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Discussion Starter · #1 ·
Hi all

I want to know if i have to buy a heater for the 200 Liter honey container
if i pour the honey immediatly into jars after several days that all
the dirt is floating and sinking?

Tha main issue is that i dont want to heat the honey if i could, and
if there is no escape from heating, so what is the normal temprature
to do it with minimal damage to the honey nutritions?

Thanks alot
Randi
 

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just let it sit in the bottling tank for a few days before filling jars - we never heat our honey, we also strain the honey as it comes out of the extractor - this removes all the legs and wax



if you have already bottled a lot ....its time consuming but pour it back into a bucket and let it sit - this lets the air bubbles float out also

then re bottle after you strain it

hope this helps
 

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From everything i've read and been told, any temp. up to 120 degrees is safe anything over 120 degrees you start cooking the nutrition out, and it becomes syrup. Jack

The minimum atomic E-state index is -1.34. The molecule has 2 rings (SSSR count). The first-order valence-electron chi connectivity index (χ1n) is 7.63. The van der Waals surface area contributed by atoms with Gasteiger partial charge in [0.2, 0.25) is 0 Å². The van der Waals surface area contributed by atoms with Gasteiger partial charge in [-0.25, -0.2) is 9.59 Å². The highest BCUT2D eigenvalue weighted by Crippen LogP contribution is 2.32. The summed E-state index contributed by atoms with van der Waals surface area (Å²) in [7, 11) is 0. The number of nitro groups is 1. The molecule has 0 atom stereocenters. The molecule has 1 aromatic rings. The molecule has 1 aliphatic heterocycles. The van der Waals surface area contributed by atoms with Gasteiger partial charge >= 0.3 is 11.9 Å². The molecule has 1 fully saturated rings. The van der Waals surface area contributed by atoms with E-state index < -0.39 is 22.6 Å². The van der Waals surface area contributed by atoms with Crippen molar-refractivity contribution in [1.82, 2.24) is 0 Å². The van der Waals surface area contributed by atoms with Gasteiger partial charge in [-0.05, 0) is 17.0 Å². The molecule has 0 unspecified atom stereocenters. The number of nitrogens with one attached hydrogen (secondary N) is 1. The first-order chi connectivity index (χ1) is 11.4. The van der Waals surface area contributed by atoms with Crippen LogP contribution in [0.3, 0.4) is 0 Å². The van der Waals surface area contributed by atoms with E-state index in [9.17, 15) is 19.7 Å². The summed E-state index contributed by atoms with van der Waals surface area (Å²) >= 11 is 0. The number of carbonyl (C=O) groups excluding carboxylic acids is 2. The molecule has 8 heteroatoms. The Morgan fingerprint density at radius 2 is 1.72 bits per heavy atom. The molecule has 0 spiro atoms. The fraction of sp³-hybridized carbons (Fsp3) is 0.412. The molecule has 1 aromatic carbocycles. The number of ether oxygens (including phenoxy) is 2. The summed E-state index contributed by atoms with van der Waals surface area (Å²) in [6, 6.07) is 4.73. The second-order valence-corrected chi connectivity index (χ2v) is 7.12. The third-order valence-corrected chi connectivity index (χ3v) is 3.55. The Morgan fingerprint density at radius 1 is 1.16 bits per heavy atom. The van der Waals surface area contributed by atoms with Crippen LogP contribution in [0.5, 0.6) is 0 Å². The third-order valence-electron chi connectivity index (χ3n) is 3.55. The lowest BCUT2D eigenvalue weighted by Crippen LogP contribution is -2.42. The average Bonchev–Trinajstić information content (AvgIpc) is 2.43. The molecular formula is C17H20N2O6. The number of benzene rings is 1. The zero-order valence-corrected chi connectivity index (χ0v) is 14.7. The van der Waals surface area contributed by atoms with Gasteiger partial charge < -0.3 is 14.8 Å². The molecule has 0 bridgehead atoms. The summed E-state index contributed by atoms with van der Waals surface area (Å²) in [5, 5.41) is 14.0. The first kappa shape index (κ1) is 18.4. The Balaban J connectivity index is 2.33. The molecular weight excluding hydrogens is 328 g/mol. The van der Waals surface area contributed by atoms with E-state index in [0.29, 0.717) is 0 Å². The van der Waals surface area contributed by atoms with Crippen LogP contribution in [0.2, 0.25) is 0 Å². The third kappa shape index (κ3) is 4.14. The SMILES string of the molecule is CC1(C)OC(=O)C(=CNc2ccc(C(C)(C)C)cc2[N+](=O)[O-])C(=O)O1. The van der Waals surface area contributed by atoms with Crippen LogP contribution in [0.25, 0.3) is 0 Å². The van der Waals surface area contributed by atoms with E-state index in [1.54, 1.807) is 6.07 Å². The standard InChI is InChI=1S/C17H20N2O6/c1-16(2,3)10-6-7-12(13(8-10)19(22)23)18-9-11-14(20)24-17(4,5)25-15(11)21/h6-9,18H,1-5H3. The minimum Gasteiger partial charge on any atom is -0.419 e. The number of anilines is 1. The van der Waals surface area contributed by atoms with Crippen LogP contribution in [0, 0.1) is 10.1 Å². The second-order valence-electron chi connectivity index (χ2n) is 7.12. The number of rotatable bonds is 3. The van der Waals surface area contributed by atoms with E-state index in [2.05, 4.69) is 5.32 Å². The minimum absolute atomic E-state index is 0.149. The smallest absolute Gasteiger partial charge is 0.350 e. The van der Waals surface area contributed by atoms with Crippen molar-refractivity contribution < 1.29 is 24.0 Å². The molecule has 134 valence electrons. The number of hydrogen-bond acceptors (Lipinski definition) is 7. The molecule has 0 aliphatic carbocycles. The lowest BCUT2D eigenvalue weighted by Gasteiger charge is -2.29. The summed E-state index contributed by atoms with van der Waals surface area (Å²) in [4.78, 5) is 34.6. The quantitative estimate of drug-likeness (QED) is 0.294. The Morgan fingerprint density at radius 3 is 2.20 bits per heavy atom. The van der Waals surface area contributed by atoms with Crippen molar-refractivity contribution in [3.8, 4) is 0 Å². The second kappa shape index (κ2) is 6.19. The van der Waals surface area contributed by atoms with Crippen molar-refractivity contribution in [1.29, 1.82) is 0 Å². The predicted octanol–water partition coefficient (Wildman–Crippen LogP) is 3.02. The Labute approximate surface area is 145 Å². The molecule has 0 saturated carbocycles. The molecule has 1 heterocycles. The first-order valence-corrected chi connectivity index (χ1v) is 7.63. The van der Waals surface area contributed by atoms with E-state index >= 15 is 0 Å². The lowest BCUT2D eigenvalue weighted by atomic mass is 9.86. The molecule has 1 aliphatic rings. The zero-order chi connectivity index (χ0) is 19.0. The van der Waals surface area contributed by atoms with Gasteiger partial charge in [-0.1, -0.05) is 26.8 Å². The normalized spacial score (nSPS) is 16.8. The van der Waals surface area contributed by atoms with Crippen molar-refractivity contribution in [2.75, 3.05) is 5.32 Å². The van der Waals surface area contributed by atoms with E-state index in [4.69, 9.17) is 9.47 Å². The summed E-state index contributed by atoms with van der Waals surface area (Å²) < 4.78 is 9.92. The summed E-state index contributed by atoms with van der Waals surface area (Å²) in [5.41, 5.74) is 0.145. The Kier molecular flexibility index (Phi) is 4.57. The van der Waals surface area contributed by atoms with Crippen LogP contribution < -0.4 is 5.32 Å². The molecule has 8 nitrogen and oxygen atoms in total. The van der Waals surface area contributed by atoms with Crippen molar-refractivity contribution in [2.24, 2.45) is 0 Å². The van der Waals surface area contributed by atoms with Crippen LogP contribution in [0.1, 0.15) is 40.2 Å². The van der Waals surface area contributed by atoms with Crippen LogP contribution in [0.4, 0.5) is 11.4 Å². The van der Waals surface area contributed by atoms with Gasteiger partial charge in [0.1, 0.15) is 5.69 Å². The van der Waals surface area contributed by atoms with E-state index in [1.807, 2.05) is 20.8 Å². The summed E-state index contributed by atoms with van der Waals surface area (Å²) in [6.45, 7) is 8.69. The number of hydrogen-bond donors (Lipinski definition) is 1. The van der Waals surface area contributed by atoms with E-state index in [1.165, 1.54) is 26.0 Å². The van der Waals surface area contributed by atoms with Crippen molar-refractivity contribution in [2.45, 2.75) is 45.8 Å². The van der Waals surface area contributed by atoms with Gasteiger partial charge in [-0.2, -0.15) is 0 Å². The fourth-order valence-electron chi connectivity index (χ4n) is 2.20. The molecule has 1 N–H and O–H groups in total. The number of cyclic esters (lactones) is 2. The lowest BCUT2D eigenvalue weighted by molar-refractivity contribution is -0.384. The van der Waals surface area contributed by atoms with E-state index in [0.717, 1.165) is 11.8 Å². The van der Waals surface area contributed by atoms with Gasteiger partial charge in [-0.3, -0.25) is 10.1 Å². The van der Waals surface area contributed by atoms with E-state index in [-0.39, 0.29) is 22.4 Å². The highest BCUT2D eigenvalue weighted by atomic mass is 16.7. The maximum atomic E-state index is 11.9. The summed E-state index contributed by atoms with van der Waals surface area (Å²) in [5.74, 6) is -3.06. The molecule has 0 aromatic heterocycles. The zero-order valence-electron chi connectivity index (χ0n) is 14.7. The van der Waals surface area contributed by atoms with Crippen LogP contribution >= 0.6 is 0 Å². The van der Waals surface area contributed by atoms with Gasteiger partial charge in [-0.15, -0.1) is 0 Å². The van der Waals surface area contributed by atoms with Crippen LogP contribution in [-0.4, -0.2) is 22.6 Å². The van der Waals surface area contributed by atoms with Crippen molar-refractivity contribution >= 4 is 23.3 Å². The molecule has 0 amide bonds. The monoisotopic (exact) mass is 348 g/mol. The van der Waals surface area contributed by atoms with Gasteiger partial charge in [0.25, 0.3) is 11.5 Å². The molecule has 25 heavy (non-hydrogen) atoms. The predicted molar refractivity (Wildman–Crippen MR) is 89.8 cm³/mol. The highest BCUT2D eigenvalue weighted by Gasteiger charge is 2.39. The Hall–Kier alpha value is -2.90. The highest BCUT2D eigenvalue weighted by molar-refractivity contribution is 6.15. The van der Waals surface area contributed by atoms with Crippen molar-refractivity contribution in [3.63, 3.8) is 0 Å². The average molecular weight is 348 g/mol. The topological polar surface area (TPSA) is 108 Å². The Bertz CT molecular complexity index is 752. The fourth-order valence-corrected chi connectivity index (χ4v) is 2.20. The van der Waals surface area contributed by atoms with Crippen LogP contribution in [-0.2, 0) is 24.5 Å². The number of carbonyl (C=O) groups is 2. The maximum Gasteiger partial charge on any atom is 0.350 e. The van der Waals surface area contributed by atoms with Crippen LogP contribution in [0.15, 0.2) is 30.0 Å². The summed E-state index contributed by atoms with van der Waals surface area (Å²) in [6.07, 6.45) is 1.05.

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Discussion Starter · #4 ·
concrete-bees, Thank you for the helpful reply
So, what is the average time the honey got so dense, it can't flood from the container without heating ?
 

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So, what is the average time the honey got so dense, it can't flood from the container without heating ?

Much depends on the source of nectar. Honey made from tree nectar is slow to granulate, often taking years before it won't flow. Honey made from sunflowers or canola sometimes granulates in the combs before beekeepers can get it extracted.
 

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" how to get bees into nuc box"

..... just ask them really nice and they should just march right on in!!!!!

just kidding

are you starting with a package or a swarm ???

either way just dump them in and put a lid on it

if you are using it for a swarm bait box .... just at a few drops of lemongrass extract every few weeks and you should get bees if there are placed near a hive (durning swarm season)
 
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